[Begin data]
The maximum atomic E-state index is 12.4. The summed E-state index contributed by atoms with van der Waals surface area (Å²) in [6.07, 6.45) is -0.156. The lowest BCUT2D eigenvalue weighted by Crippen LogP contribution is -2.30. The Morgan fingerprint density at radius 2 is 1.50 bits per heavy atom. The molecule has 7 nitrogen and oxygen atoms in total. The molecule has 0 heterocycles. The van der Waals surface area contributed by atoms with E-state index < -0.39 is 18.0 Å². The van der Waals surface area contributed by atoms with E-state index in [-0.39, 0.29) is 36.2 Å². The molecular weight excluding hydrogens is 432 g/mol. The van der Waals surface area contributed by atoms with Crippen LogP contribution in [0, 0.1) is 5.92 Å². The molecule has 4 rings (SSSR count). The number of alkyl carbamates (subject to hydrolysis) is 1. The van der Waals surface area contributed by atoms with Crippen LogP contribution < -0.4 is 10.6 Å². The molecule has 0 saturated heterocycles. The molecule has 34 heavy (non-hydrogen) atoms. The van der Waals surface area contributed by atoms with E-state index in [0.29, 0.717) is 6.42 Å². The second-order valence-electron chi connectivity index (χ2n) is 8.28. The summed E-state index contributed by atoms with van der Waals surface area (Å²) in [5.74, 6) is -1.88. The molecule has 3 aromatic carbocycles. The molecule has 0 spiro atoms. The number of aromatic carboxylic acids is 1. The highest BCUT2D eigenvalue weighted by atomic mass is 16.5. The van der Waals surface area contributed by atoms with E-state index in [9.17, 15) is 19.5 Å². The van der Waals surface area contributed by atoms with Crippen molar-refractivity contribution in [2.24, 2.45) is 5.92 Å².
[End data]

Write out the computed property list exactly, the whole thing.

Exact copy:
The maximum atomic E-state index is 12.4. The summed E-state index contributed by atoms with van der Waals surface area (Å²) in [6.07, 6.45) is -0.156. The lowest BCUT2D eigenvalue weighted by Crippen LogP contribution is -2.30. The Morgan fingerprint density at radius 2 is 1.50 bits per heavy atom. The molecule has 7 nitrogen and oxygen atoms in total. The molecule has 0 heterocycles. The van der Waals surface area contributed by atoms with E-state index < -0.39 is 18.0 Å². The van der Waals surface area contributed by atoms with E-state index in [-0.39, 0.29) is 36.2 Å². The molecular weight excluding hydrogens is 432 g/mol. The van der Waals surface area contributed by atoms with Crippen LogP contribution in [0, 0.1) is 5.92 Å². The molecule has 4 rings (SSSR count). The number of alkyl carbamates (subject to hydrolysis) is 1. The van der Waals surface area contributed by atoms with Crippen LogP contribution < -0.4 is 10.6 Å². The molecule has 0 saturated heterocycles. The molecule has 34 heavy (non-hydrogen) atoms. The van der Waals surface area contributed by atoms with E-state index in [0.29, 0.717) is 6.42 Å². The second-order valence-electron chi connectivity index (χ2n) is 8.28. The summed E-state index contributed by atoms with van der Waals surface area (Å²) in [5.74, 6) is -1.88. The molecule has 3 aromatic carbocycles. The molecule has 0 spiro atoms. The number of aromatic carboxylic acids is 1. The highest BCUT2D eigenvalue weighted by atomic mass is 16.5. The van der Waals surface area contributed by atoms with E-state index in [9.17, 15) is 19.5 Å². The van der Waals surface area contributed by atoms with Crippen molar-refractivity contribution in [2.24, 2.45) is 5.92 Å².